25. In addition to the principles which guide all democratic social­ists, there is a clear consensus among socialists on fundam­ental values. Despite all diversity, it is common ground that democracy and human rights are not simply political means to socialist ends but the very substance of those ends - a democratic economy and society.
26. Individual freedom and basic rights in society are the precon­ditions of human dignity for all. These rights cannot replace one another, nor can they be played off against each other. Socialists protect the inalie­nable right to life and to physical safety, to freedom of belief and free expression of opinion, to freedom of associ­ation and to protection from torture and degrad­ation. Socialists are committed to achieve freedom from hunger and want, genuine social security, and the right to work.
27. Democratic socialism also means cultural democracy. There must be equal rights and opport­unities for the different cultures within each society as well as equal access for everyone to the national and global cultural heritage.

III. Peace: Peace - A Basic Value

28. Peace is the precon­dition of all our hopes. It is a basic value of common interest to all political systems and necessary for human society. War destroys human life and the basis for social develo­pment. A nuclear holocaust could spell the end of human life as we know it.
29. A lasting peace cannot be guaranteed through nuclear deterrence nor through an arms race with conven­tional forces. Therefore disarm­ament and new models of common security are impera­tive.
30. What is now essential is the achiev­ement, not merely of military stability at the lowest possible level of defensive weapon systems, but also a climate of mutual political confid­ence. This can be developed through cooper­ation on projects for our common future and a new emphasis on peaceful compet­ition between societies with different political, economic and social struct­ures.
31. Peace is more than the absence of war. It cannot be based on fear or on ephemeral goodwill between the Superp­owers. The fundam­ental economic and social causes of intern­ational conflict must be abolished by the achiev­ement of global justice and by the creation of new instit­utions for the peaceful resolution of conflicts around the world.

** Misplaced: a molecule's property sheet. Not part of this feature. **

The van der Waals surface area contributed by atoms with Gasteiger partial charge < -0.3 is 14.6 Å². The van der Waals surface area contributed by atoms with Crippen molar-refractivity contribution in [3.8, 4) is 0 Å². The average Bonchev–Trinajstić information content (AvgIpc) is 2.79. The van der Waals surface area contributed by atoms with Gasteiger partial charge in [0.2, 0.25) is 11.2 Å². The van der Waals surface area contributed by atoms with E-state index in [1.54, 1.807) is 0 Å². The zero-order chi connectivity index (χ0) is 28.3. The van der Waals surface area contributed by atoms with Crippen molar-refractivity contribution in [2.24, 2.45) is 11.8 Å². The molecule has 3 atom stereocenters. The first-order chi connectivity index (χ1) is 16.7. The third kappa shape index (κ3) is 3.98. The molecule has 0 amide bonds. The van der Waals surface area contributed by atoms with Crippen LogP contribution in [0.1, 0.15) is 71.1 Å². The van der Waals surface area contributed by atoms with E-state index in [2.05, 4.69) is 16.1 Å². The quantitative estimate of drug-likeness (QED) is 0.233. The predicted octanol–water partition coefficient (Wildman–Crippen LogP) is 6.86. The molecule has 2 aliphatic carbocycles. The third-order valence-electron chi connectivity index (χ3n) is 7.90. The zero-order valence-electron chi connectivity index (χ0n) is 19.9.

32. The establ­ishment of a New Intern­ational Economic and Political Order is an essential contri­bution to peace. This should involve respect for national sovere­ignty and the right to national self-g­ove­rnment, negotiated settlement of conflict, and suspension of arms supplies to the parties in conflict. There must be both global and regional systems for cooper­ation and peaceful conflict resolution in all parts of the world. These could be brought about through the action of the UN, comple­menting agreements between the Superp­owers.
33. Peace is equally a necessity within nations. Violent ways of handling conflicts destroy opport­unities for develo­pment and human rights. Education for peace and disarm­ament must be intens­ified.
34. The milita­ris­ation of relations between nations of the South has become a serious threat to the future of humanity, as are the tensions between East and West. In some cases the major powers, with their tendency to globalise conflict, have engaged in proxy struggles in countries of the South. In others, the arms merchants of both East and West have contri­buted to raising the level of violence in the South as they sought political advantage or profit. It is undeniable that every war in the past four decades has been fought in those regions of the world. Social, economic and other causes of conflict in the South must be elimin­ated.